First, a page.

What Version of the Bible Is Easiest to Read – Beginner’s Guide

The Bible can be difficult to read. It was originally written a few thousand years ago in Hebrew, Aramaic, and Greek. Which, by the way, is amazing: God’s Word is still changing lives and stirring faith in people throughout history. 

Have you found the Bible to be difficult to read? Did you get stuck in your reading and felt guilty that you’re not enjoying reading the Bible as you think you should? You’re not alone. I have a few suggestions for you. I hope it can remove some of the barriers that keep you from receiving the benefits of studying God’s Word.

What version of the Bible is easiest to read? For many people, the New Living Translation (NLT) is the easiest version of the Bible to read because it uses normal modern English. It is an accurate thought-for-thought translation of the original languages of the Bible and is widely accepted.

Although the NLT is the best overall choice for most people, it’s not necessarily the best choice for everyone. Every version of the Bible has a slightly different aim in its translation. Here are my expanded recommendations. You can compare the text of each one on websites like Bible GatewayOpens in a new tab..

If you want to try the NLTOpens in a new tab., you can take a look at the reviews on Amazon for this Bible (opens in a new window).Opens in a new tab. And here is a children’s Bible in the CEV (also available on Amazon)Opens in a new tab..

As you check out the options, you might also want to see if you like the ESV first. If you find it easy enough to read, it might be a good choice because you can also use it for more serious Bible Study in the future.

I enjoy the NLT but use the ESV as my main Bible because of its versatility. The one I use for my Bible reading is the ESV Personal Reference Bible (link to Amazon – opens in a new window).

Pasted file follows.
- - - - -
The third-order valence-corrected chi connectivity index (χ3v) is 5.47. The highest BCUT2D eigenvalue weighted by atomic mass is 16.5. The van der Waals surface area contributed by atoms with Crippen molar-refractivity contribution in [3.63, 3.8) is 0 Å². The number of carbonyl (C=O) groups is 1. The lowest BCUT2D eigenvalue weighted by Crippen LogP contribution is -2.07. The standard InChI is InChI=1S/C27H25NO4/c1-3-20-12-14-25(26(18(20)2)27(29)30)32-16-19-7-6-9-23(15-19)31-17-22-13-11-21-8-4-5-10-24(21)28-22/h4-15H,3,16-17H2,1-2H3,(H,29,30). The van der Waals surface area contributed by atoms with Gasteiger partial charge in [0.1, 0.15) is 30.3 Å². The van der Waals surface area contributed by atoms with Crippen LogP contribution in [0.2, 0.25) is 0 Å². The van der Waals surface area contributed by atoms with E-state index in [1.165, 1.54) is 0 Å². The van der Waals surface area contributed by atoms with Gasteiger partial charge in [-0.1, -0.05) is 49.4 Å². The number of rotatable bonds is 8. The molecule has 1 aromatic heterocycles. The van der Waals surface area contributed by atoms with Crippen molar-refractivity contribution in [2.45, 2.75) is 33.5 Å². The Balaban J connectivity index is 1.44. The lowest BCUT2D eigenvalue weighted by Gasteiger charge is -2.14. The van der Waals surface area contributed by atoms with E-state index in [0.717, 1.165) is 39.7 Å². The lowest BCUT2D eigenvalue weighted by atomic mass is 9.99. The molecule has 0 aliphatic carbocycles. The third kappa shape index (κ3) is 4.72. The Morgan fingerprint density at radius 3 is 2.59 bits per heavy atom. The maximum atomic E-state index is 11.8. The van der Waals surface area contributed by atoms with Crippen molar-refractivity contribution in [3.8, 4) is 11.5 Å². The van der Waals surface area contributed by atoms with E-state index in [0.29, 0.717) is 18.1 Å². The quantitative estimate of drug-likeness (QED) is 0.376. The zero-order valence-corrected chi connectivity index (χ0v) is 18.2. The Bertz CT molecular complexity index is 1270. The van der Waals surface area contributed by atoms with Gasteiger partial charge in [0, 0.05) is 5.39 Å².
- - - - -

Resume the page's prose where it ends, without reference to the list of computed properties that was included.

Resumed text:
Easiest to read Bible version

When it comes to choosing a Bible version or translation, there is no one right answer. Some of the decision is based on personal preference. There is usually more than one way to translate from one language to another. It’s a balance of being true to the original and saying it in a way that flows naturally in English.

Most modern English translations of the Bible are fairly accurate to the original text. But, each version has its strengths and limitations which makes it better for some uses than others. Some are good for reading and others are better for more serious Bible Study.

The best bible version for beginners will be the one that fits the needs of the person reading. To help you decide, let’s look at a few more details.

What Is the Most Readable Version of the Bible?

Here are a few more details on my Top 3 Recommendations for Bible Versions for Beginners:

New Living Translation (NLT)

The NLT aims for a 6th-grade reading level. It’s not the lowest reading level on this list, but for most people, it’s the best overall choice. The NLT is what’s sometimes referred to as a thought-for-thought translation and strikes a good balance between being literal and easy to read. It’s not a word-for-word translation, which the ESV is closer to, but is still a good choice for Bible Study.

The NLT is best for: The NLT is a good translation for most people who are looking for a Bible that is easy to read. It’s a great translation for reading and is good enough for in-depth Bible Study.

What is a good bible for beginners? The New Living Translation (NLT) is a good Bible for most people who are starting out. It’s a great balance of being readable and accurate to the original text of the Bible.

English Standard Version (ESV)